From: Ted Hopp (firstname.lastname@example.org)
Date: Tue Jul 29 2003 - 14:20:08 EDT
Okay -- there are two Hebrew vowels that are not encoded in Unicode. Their
(transliterated) Hebrew names are (caps indicate syllable accent): khoLAM
maLE and shuRUQ. The kholam male LOOKS like a "vav with holam" [05D5.05B9]
or the alphabetic presentation form FB4B (HEBREW LETTER VAV WITH HOLAM) and
the shuruq LOOKS like a vav with dagesh [05D5.05BC] or the alphabetic
presentation form FB35 (HEBREW LETTER VAV WITH DAGESH). (For the record, the
Unicode HEBREW POINT HOLAM [05B9] is usually called khoLAM khaSER in
The two vowels kholam male and shuruq have nothing to do with the consonant
vav (HEBREW LETTER VAV) other than that they are written with the same
glyph. In unpointed Hebrew text, the vav glyph is used to represent these
vowels but, outside of ketiv male, the use is often optional (although
sometimes strictly determined by tradition). (For instance, the name Aharon
appears in Hebrew bible scrolls sometimes with a vav glyph after the resh
and sometimes without. It would be nice if I could search for all
occurrences of the name by doing a "match consonants only" search instead of
having to resort to regular expressions.) In some texts (e.g., many of the
books published by ArtScroll), the kholam male and vav with kholam are
rendered differently--the former with the dot centered above the vav and
latter with the dot somewhat more to the left. I have not seen a text that
renders a shuruq differently than a vav with dagesh. (However, a dagesh has
nothing to do with a shuruq, despite the nice little note in the Unicode
code chart. A consonantal vav with a dagesh is NOT a shuruq.)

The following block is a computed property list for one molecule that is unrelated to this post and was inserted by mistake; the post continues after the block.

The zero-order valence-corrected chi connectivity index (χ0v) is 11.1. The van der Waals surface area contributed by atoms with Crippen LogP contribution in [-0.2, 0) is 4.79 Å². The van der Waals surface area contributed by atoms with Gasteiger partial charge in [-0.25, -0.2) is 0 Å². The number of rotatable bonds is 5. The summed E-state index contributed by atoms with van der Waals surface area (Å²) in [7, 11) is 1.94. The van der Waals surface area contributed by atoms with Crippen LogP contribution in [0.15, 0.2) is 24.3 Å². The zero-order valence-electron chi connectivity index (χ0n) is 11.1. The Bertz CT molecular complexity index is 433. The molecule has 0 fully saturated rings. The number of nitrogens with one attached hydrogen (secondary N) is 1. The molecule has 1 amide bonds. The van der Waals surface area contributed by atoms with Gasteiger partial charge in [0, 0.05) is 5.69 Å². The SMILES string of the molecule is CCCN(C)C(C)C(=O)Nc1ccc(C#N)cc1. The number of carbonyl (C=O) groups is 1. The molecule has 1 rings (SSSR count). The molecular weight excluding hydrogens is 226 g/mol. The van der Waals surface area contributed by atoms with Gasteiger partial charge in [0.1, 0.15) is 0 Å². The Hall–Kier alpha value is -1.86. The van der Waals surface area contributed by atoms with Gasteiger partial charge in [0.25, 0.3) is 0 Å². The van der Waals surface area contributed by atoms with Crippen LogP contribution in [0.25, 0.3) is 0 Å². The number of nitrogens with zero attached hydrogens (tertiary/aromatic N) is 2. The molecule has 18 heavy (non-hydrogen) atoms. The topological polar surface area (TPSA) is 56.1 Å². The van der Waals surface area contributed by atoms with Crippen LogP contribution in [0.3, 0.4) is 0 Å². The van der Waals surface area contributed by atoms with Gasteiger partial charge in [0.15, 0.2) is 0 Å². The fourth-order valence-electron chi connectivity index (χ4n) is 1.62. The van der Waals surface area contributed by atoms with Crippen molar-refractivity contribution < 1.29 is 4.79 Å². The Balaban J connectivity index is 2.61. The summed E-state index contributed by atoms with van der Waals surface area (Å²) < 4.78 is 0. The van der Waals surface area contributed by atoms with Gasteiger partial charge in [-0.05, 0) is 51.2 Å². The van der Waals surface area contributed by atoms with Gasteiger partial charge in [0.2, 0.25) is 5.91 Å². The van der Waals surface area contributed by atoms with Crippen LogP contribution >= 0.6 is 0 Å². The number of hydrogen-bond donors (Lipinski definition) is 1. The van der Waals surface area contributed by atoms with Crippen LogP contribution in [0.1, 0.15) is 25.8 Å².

Furthermore, context cannot be used to distinguish vav with kholam vs.
kholam male. As I posted once before, at least one major dictionary uses a
single consonant with both a patah and a kholam male (NOT a consonantal vav
with kholam) to transliterate foreign words. Hebrew characters are used for
much more than spelling Hebrew words.
These different uses for the same (or approximately same) glyphs cannot, as
far as I know, be distinguished in Unicode. (Putting a HEBREW POINT HOLAM in
front of a HEBREW LETTER VAV would just associate the kholam with the
preceding letter.) It might be nice if there were different code points for
them. Alphabetic presentation forms don't quite do the trick. When I first
saw it, I had assumed that FB4B was supposed to be used for kholam male (and
that's what we use it for in our code). Of course, I could have assumed that
it was intended for (consonantal) vav with kholam. However, that sequence
automatically renders with the dot more to the left, so (for us) a
presentation form was unnecessary in that case. Will all font designers who
include Hebrew alphabetic presentation forms conform to my assumptions? Can
anyone authoritatively say what was intended? I don't think so. This is a
Other typographic curiosities: The HEBREW POINT QAMATS [05B8] is used for
two Hebrew vowels: qamats katan (pronounced in Israeli Hebrew like the 'o'
in American English 'corn', as is kholam male) and qamats gadol (pronounced
like 'a' in American English 'father', as is patah when not under a final
HE, HET, or AYIN). Dictionaries usually list the two as separate vowels but
render them identically. HOWEVER, some text publishers now distinguish these
two vowels typographically (e.g., Revised Siddur Sim Shalom published by the
Rabbinical Assembly). Perhaps there should be an alphabetic presentation
form for qamats katan.
The same comment goes for HEBREW POINT SHEVA [05B0]: in pronunciation it
comes in two flavors, called sheva na ("moving sheva" -- pronounced
something like the vowel segol) and sheva nakh ("resting sheva" -- silent).
Again, most dictionaries list these as separate vowels but render them
identically, while some publishers now distinguish them typographically
(e.g., Tikkun Korim Simanim, published by Feldheim). Again, should there be
an alphabetic presentation form for sheva na?
With that, I'll leave off.
Ted (not content with a focussed discussion)
Ted Hopp, Ph.D.
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